Sugar Solution Creates See-Through Brain Tissue
Japanese scientists and cell biologists at the RIKEN Center for Developmental Biology have developed a new water and sugar solution that turns tissue completely transparent. The see-through tissues are being used on mice to obtain brain images, unlike any ever seen before.
For years, American and Japanese researchers in various cell biology fields have tried a wide variety of techniques to create transparent biological tissue samples. But, until now, every effort was hampered by the fact that the techniques all caused some sort of major chemical damage to the tissues themselves.
But a new study, led by Japanese scientist Dr. Takeshi Imai, has shown that a water and fructose solution overcomes this by making transparent brain tissue, without compromising the integrity or chemical composition of the tissue. And the entire process took a lot less time than expected.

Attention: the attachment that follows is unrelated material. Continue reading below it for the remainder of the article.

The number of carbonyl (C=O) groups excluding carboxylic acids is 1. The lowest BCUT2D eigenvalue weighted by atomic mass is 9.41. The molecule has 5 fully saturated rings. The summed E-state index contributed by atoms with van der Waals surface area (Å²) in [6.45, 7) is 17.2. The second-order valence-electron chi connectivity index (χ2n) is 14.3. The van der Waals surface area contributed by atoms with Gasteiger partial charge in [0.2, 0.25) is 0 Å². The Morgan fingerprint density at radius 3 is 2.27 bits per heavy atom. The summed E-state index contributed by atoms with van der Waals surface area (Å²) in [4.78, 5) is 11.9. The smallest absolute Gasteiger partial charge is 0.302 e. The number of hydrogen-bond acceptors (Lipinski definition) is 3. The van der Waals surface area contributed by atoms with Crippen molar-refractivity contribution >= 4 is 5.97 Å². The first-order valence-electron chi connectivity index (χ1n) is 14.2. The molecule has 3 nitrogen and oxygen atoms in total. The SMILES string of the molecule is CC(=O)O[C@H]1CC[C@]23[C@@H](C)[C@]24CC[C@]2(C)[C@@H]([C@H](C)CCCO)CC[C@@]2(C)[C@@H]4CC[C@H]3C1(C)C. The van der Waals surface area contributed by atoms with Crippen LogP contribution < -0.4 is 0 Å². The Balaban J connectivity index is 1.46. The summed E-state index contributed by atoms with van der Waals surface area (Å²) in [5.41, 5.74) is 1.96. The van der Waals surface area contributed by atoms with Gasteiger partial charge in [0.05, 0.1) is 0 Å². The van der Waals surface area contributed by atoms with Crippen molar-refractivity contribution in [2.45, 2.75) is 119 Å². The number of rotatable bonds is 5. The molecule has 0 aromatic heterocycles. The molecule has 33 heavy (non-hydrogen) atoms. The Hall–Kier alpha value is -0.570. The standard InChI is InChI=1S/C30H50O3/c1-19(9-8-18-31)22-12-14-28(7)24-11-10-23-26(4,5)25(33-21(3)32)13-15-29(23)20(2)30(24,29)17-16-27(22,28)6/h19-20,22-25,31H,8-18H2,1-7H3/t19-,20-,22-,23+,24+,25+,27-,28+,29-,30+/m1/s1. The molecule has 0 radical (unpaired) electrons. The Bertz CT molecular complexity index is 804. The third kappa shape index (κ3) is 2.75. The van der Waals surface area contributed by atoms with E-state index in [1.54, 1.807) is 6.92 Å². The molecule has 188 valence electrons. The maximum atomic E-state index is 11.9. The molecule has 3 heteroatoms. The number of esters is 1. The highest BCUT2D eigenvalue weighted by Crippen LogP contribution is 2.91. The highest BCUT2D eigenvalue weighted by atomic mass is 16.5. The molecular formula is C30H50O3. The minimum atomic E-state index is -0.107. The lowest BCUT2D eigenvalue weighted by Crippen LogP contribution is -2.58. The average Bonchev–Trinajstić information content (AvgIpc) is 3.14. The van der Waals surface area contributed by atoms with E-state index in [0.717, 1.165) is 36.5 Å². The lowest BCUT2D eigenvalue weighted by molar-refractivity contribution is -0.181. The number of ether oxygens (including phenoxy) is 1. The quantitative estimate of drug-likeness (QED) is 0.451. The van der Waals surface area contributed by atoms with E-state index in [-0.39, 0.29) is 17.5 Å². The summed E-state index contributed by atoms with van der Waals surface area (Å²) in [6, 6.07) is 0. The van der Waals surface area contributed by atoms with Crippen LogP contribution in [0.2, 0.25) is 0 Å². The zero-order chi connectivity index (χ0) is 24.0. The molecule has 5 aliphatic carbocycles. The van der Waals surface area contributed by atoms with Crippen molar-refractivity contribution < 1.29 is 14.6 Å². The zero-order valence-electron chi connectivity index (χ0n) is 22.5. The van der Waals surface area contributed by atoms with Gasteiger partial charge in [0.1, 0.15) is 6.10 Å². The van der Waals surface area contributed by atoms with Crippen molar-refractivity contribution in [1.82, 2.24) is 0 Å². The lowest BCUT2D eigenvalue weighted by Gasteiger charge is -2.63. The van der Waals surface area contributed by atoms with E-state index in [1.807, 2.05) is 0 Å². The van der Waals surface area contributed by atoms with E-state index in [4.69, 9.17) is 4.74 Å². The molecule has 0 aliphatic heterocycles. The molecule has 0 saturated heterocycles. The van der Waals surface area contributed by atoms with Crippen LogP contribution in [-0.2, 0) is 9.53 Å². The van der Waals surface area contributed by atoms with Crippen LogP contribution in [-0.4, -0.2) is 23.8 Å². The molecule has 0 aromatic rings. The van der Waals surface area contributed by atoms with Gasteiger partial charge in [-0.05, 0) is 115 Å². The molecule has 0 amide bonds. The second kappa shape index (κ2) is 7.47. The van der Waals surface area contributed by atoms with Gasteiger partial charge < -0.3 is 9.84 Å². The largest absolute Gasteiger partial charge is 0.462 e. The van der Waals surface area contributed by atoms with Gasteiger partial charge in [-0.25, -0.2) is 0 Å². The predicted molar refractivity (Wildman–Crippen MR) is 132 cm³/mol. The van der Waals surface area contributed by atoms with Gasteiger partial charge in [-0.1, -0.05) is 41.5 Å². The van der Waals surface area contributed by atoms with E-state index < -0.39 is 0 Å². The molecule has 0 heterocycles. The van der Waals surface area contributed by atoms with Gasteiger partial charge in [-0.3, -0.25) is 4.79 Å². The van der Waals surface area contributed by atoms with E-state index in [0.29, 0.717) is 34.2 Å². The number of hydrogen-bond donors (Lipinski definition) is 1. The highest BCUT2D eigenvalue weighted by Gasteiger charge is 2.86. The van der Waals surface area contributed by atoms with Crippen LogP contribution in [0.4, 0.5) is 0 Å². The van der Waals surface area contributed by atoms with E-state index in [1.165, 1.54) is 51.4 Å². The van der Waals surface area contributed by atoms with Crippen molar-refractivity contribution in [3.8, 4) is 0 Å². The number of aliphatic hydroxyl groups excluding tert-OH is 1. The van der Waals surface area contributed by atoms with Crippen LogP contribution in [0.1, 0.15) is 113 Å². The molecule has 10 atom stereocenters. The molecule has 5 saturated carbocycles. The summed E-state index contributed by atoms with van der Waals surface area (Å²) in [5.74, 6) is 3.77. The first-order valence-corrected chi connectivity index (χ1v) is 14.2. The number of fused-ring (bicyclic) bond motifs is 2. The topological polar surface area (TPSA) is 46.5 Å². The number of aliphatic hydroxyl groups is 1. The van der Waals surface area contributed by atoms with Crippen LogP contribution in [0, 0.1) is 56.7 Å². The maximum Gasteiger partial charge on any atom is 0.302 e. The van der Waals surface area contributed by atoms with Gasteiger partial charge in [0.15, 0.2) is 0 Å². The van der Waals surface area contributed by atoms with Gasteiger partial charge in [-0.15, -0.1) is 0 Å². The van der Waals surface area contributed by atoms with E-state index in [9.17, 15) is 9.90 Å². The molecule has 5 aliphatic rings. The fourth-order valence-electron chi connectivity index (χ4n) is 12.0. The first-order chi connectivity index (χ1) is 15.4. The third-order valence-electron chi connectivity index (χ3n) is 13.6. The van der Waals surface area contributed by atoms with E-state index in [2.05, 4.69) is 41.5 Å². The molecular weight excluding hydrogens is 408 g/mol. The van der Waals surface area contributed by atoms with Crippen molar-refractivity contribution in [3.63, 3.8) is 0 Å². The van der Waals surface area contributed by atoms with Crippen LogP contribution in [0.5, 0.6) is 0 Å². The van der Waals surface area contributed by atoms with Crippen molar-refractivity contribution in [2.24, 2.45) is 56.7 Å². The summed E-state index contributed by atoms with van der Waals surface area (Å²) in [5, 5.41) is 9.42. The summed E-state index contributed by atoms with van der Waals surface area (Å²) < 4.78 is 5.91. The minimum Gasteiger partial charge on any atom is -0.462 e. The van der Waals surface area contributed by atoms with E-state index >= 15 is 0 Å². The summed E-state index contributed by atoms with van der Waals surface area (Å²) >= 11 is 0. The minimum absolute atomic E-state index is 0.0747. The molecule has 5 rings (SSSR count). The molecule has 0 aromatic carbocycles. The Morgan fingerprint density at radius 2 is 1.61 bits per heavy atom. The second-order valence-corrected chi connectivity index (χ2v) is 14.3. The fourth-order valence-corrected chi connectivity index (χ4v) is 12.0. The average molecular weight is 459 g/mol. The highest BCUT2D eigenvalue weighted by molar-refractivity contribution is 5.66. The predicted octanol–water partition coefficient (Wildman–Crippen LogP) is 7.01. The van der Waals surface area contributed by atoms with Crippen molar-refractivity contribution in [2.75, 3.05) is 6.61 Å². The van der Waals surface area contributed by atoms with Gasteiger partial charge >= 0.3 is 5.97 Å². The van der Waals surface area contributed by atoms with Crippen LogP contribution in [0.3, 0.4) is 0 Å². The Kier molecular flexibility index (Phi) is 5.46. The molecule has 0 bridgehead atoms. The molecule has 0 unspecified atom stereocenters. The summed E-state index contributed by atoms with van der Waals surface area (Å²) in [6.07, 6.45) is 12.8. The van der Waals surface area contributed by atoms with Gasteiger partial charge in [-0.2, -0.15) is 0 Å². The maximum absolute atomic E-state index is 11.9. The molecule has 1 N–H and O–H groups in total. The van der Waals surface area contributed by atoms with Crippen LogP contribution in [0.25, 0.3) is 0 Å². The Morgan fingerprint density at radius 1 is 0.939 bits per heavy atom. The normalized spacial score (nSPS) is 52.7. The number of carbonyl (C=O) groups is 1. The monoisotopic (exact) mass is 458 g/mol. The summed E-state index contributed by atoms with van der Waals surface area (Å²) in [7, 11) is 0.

In just three days, the cell biologists were able to create completely see-through mouse brains and embryos without damaging the samples. The scientists then used a fluorescent dye and a customized fluorescence microscope to watch live neuronal activity, with no major changes to the brain structure itself.
And, because the process is fast, inexpensive, easy to use and safe, it has a lot of possibilities for future use with human subjects as well. The immediate future will see studies using transparent human brain tissue to better understand neurological diseases and conditions.